So she tried again to cut the dance off from her mind and its clutter, and directing it with a roll of dice. She tossed the dice in the air, pretending the motion didn’t ignite flickering wishes, prayers and fears over the landing. She ignored the way the clattering of dice on the table brought back backgammon games under little clouds of smoke and politics. She read the faces, noted the steps, and eagerly rolled again, as if she never knew of livelihoods consumed by addiction to chance procedures. She tried not to enjoy the strangely delicious sense of freedom that came in stripping herself of all agency. Maybe this wasn’t a dance about nothing, she admitted.

A dance truly about nothing, she decided, would not move: not a soul, not a heart, not a muscle, not an inch. So she didn’t. She stood still, silent, and centered in the empty room. She thought she might finally be on to nothing.

But in her stillness, the breeze from outside found space to creep in, stirring her bones from the inside. So she closed the windows. You need closed windows to make a dance about nothing.

But slivers of rogue air still slipped through the cracks and into her system. They tasted just a little smoky this time, like half-assed eyeshadow or fading cigarette butts. So she shut her eyes and mouth and ears and nose. You need a closed nose to make a dance about nothing.

The air outside grew hotter and thicker, but she remained uninterrupted in her pristine stillness. You need to not notice to make a dance about nothing.

Things I Learned As a Post-Grad Dancer (Part 2)

Continued from Part 1. Not real advice, just the best conclusions I can come up with so far.

I need to see more performances.

In a city with tons of incredible performances of all sorts, enough of them inexpensive and convenient, why am I not seeing them? Because I’m tired, dammit.

But I would really like to prioritize getting myself in the audience this year. Because I’m a hypocrite asking people to watch me without watching them. Because I need to learn and be inspired. Because I’m sick regretfully reading reviews of things I missed.

Maybe none of us were really prepared for this.

Having attended a liberal arts dance program that exposed us to some amazing faculty and guest choreographers, but did not emphasize producing professional dancers, I expected to be behind conservatory-grads in terms of training and career preparation.

However, it sounds like most conservatories are still preparing their students to enter full-time modern repertory companies, which is rare right now. So we’re all kind of floundering as we figure out how to keep dancing and hustling and navigating the freelance scene.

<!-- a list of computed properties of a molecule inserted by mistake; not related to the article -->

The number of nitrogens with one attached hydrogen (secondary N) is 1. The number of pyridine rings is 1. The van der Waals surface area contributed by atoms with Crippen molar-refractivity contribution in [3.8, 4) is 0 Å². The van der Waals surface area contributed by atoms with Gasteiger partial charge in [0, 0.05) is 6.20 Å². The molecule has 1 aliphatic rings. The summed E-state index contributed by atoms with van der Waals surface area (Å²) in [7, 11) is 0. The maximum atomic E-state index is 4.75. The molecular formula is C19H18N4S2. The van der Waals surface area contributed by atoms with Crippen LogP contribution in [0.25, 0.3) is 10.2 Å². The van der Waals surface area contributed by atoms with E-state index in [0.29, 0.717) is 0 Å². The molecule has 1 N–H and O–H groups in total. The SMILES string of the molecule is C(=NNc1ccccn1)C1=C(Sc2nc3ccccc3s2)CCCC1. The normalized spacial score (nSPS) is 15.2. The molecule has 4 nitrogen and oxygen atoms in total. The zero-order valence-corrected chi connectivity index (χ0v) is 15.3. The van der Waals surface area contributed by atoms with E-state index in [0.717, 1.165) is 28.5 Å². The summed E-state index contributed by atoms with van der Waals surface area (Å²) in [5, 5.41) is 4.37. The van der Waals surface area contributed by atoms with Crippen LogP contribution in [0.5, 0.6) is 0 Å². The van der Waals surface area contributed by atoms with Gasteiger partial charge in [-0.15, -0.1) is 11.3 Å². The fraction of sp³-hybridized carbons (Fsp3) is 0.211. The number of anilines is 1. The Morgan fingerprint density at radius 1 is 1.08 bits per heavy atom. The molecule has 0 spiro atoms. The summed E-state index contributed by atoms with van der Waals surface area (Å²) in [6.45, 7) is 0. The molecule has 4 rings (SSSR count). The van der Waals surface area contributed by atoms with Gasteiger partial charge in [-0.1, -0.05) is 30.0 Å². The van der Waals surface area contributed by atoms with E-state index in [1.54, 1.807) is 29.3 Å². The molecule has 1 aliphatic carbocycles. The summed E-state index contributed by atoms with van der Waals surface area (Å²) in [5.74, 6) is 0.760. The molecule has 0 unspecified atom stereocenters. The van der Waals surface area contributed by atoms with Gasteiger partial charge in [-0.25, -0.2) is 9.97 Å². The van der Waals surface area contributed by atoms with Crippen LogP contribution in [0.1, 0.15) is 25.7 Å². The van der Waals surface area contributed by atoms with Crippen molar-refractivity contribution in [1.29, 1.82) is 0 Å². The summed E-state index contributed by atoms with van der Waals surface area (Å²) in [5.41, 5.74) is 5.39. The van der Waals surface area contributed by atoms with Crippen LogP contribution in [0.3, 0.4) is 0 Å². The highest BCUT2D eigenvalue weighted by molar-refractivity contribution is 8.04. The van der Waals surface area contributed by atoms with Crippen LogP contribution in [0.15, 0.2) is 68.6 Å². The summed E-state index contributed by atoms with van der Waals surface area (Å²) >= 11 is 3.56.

Given that this is the case, part of me still wishes I had the opportunity to really hone my skills in a distraction-free dance-bubble, before real life kicked in. On the other hand, my college experience offered practice in creating my own training schedule, fitting dance into my life around responsibilities, and creating and marketing my own work, all skills that have made it easier to build dance into my life post-grad.

Professionalism is about being able to work in non-ideal circumstances.

You didn’t have time to warm up. You’re tired from working a morning shift job before. The studio is small. The performance space is smaller than the studio you rehearsed in. The performance space is a concrete staircase and your knee hurts. etc. These are all real problems and bad excuses if you are being paid to perform. I’m finding that the most consistently-working artists have found ways to work safely, intelligently, and creatively around any physical or situational limitations.

And I’m challenging myself to use any given circumstance as an opportunity to practice creative problem-solving. Recently, little things like improv videos on my apartment staircase or coffee shop logbook poetry have helped maintain a thread of creativity in my life when I don’t have dedicated time and space to create.

The artist “lifestyle poverty” (which is to some extent a choice) is different from actual lifetime poverty (which is overwhelmingly not).

This is not exactly a new insight, but it does seem especially apparent and under-acknowledged among the “starving artist” class, as we gentrify working-class neighborhoods and dominate the better-payed service jobs. Expect a length post on this later.

I can’t take myself too seriously.

The world might be a an angry button-press away from annihilation, and I’m in a studio figuring out different ways to spin on my butt. And I would not be doing it if I didn’t deeply and wholeheartedly love finding different ways to spin on my butt. But how is that not hilariously absurd?

Besides, taking myself too seriously has never made me better at anything.